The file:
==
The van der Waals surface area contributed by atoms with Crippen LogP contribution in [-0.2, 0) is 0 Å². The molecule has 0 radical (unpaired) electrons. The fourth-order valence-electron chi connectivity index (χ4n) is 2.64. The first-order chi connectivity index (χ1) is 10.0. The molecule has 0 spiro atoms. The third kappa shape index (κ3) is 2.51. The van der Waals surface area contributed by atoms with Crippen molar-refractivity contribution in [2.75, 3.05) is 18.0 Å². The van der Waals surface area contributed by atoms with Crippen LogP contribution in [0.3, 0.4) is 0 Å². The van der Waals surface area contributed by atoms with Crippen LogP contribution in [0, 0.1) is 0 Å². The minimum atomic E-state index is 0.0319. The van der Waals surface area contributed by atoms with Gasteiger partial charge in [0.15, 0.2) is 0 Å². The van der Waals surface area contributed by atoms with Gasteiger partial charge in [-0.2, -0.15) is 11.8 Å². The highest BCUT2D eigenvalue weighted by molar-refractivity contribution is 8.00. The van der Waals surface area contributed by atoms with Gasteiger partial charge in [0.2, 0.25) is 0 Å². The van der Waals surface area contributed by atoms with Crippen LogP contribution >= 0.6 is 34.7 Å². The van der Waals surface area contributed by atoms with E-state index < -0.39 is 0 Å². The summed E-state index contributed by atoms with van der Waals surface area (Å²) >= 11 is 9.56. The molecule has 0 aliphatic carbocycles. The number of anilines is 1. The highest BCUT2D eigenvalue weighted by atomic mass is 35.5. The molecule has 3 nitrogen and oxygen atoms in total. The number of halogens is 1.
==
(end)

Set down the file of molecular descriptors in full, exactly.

The van der Waals surface area contributed by atoms with Crippen LogP contribution in [-0.2, 0) is 0 Å². The molecule has 0 radical (unpaired) electrons. The fourth-order valence-electron chi connectivity index (χ4n) is 2.64. The first-order chi connectivity index (χ1) is 10.0. The molecule has 0 spiro atoms. The third kappa shape index (κ3) is 2.51. The van der Waals surface area contributed by atoms with Crippen molar-refractivity contribution in [2.75, 3.05) is 18.0 Å². The van der Waals surface area contributed by atoms with Crippen LogP contribution in [0.3, 0.4) is 0 Å². The van der Waals surface area contributed by atoms with Crippen LogP contribution in [0, 0.1) is 0 Å². The minimum atomic E-state index is 0.0319. The van der Waals surface area contributed by atoms with Gasteiger partial charge in [0.15, 0.2) is 0 Å². The van der Waals surface area contributed by atoms with Gasteiger partial charge in [-0.2, -0.15) is 11.8 Å². The highest BCUT2D eigenvalue weighted by molar-refractivity contribution is 8.00. The van der Waals surface area contributed by atoms with Gasteiger partial charge in [0.2, 0.25) is 0 Å². The van der Waals surface area contributed by atoms with Crippen LogP contribution >= 0.6 is 34.7 Å². The van der Waals surface area contributed by atoms with E-state index < -0.39 is 0 Å². The summed E-state index contributed by atoms with van der Waals surface area (Å²) >= 11 is 9.56. The molecule has 0 aliphatic carbocycles. The number of anilines is 1. The highest BCUT2D eigenvalue weighted by atomic mass is 35.5. The molecule has 3 nitrogen and oxygen atoms in total. The number of halogens is 1.